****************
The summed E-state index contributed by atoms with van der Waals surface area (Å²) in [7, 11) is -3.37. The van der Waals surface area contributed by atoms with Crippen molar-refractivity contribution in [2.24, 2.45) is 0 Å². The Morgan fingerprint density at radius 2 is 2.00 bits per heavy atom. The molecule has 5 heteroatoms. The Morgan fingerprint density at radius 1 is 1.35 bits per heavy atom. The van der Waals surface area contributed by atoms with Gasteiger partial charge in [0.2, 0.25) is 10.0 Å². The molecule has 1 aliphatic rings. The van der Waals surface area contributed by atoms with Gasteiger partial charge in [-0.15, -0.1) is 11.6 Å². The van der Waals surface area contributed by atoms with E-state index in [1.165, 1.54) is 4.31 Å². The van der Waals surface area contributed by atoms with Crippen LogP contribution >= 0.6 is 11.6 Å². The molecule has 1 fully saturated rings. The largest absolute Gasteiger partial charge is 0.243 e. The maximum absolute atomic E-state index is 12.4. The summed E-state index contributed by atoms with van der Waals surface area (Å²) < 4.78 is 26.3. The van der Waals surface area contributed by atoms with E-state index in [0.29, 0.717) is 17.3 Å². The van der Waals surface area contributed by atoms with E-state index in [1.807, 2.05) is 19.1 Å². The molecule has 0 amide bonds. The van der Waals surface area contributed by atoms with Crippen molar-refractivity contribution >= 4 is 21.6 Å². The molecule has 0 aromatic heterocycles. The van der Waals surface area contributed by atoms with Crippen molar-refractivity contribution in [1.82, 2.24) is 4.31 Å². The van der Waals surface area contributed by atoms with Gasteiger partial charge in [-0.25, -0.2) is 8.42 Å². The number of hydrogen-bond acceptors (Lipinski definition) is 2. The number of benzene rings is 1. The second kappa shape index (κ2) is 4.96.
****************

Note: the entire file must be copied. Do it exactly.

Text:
The summed E-state index contributed by atoms with van der Waals surface area (Å²) in [7, 11) is -3.37. The van der Waals surface area contributed by atoms with Crippen molar-refractivity contribution in [2.24, 2.45) is 0 Å². The Morgan fingerprint density at radius 2 is 2.00 bits per heavy atom. The molecule has 5 heteroatoms. The Morgan fingerprint density at radius 1 is 1.35 bits per heavy atom. The van der Waals surface area contributed by atoms with Gasteiger partial charge in [0.2, 0.25) is 10.0 Å². The molecule has 1 aliphatic rings. The van der Waals surface area contributed by atoms with Gasteiger partial charge in [-0.15, -0.1) is 11.6 Å². The van der Waals surface area contributed by atoms with E-state index in [1.165, 1.54) is 4.31 Å². The van der Waals surface area contributed by atoms with Crippen LogP contribution >= 0.6 is 11.6 Å². The molecule has 1 fully saturated rings. The largest absolute Gasteiger partial charge is 0.243 e. The maximum absolute atomic E-state index is 12.4. The summed E-state index contributed by atoms with van der Waals surface area (Å²) < 4.78 is 26.3. The van der Waals surface area contributed by atoms with E-state index in [0.29, 0.717) is 17.3 Å². The van der Waals surface area contributed by atoms with E-state index in [1.807, 2.05) is 19.1 Å². The molecule has 0 amide bonds. The van der Waals surface area contributed by atoms with Crippen molar-refractivity contribution >= 4 is 21.6 Å². The molecule has 0 aromatic heterocycles. The van der Waals surface area contributed by atoms with Crippen molar-refractivity contribution in [1.82, 2.24) is 4.31 Å². The van der Waals surface area contributed by atoms with Gasteiger partial charge in [-0.25, -0.2) is 8.42 Å². The number of hydrogen-bond acceptors (Lipinski definition) is 2. The number of benzene rings is 1. The second kappa shape index (κ2) is 4.96.